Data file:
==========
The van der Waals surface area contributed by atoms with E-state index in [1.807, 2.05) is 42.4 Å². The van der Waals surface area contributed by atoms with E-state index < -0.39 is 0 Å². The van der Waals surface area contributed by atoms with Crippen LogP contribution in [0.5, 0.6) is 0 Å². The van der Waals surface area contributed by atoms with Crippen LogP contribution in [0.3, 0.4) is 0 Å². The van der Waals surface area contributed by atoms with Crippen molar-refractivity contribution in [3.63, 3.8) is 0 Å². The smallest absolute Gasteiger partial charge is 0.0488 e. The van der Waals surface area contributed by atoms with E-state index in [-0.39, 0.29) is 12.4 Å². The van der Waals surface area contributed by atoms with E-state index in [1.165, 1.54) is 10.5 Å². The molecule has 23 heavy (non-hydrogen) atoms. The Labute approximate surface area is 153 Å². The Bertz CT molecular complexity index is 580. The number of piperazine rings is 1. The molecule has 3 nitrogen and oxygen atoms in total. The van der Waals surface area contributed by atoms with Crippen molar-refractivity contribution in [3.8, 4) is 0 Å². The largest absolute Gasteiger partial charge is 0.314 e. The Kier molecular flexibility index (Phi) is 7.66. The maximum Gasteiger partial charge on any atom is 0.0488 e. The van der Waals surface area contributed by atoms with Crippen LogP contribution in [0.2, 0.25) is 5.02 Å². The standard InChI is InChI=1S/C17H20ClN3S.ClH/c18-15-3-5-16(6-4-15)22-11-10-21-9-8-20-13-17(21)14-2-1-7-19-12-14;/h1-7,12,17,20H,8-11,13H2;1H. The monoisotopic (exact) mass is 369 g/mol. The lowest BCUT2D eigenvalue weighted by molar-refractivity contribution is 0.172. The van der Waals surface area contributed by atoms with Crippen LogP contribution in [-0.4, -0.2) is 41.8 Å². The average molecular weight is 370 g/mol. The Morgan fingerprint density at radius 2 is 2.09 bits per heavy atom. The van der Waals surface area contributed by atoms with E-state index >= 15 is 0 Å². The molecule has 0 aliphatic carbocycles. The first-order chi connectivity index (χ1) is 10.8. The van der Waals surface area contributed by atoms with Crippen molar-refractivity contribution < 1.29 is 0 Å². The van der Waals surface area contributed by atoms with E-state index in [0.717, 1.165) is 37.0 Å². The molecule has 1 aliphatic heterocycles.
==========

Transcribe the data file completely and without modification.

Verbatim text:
The van der Waals surface area contributed by atoms with E-state index in [1.807, 2.05) is 42.4 Å². The van der Waals surface area contributed by atoms with E-state index < -0.39 is 0 Å². The van der Waals surface area contributed by atoms with Crippen LogP contribution in [0.5, 0.6) is 0 Å². The van der Waals surface area contributed by atoms with Crippen LogP contribution in [0.3, 0.4) is 0 Å². The van der Waals surface area contributed by atoms with Crippen molar-refractivity contribution in [3.63, 3.8) is 0 Å². The smallest absolute Gasteiger partial charge is 0.0488 e. The van der Waals surface area contributed by atoms with E-state index in [-0.39, 0.29) is 12.4 Å². The van der Waals surface area contributed by atoms with E-state index in [1.165, 1.54) is 10.5 Å². The molecule has 23 heavy (non-hydrogen) atoms. The Labute approximate surface area is 153 Å². The Bertz CT molecular complexity index is 580. The number of piperazine rings is 1. The molecule has 3 nitrogen and oxygen atoms in total. The van der Waals surface area contributed by atoms with Crippen molar-refractivity contribution in [3.8, 4) is 0 Å². The largest absolute Gasteiger partial charge is 0.314 e. The Kier molecular flexibility index (Phi) is 7.66. The maximum Gasteiger partial charge on any atom is 0.0488 e. The van der Waals surface area contributed by atoms with Crippen LogP contribution in [0.2, 0.25) is 5.02 Å². The standard InChI is InChI=1S/C17H20ClN3S.ClH/c18-15-3-5-16(6-4-15)22-11-10-21-9-8-20-13-17(21)14-2-1-7-19-12-14;/h1-7,12,17,20H,8-11,13H2;1H. The monoisotopic (exact) mass is 369 g/mol. The lowest BCUT2D eigenvalue weighted by molar-refractivity contribution is 0.172. The van der Waals surface area contributed by atoms with Crippen LogP contribution in [-0.4, -0.2) is 41.8 Å². The average molecular weight is 370 g/mol. The Morgan fingerprint density at radius 2 is 2.09 bits per heavy atom. The van der Waals surface area contributed by atoms with E-state index >= 15 is 0 Å². The molecule has 0 aliphatic carbocycles. The first-order chi connectivity index (χ1) is 10.8. The van der Waals surface area contributed by atoms with Crippen molar-refractivity contribution < 1.29 is 0 Å². The van der Waals surface area contributed by atoms with E-state index in [0.717, 1.165) is 37.0 Å². The molecule has 1 aliphatic heterocycles.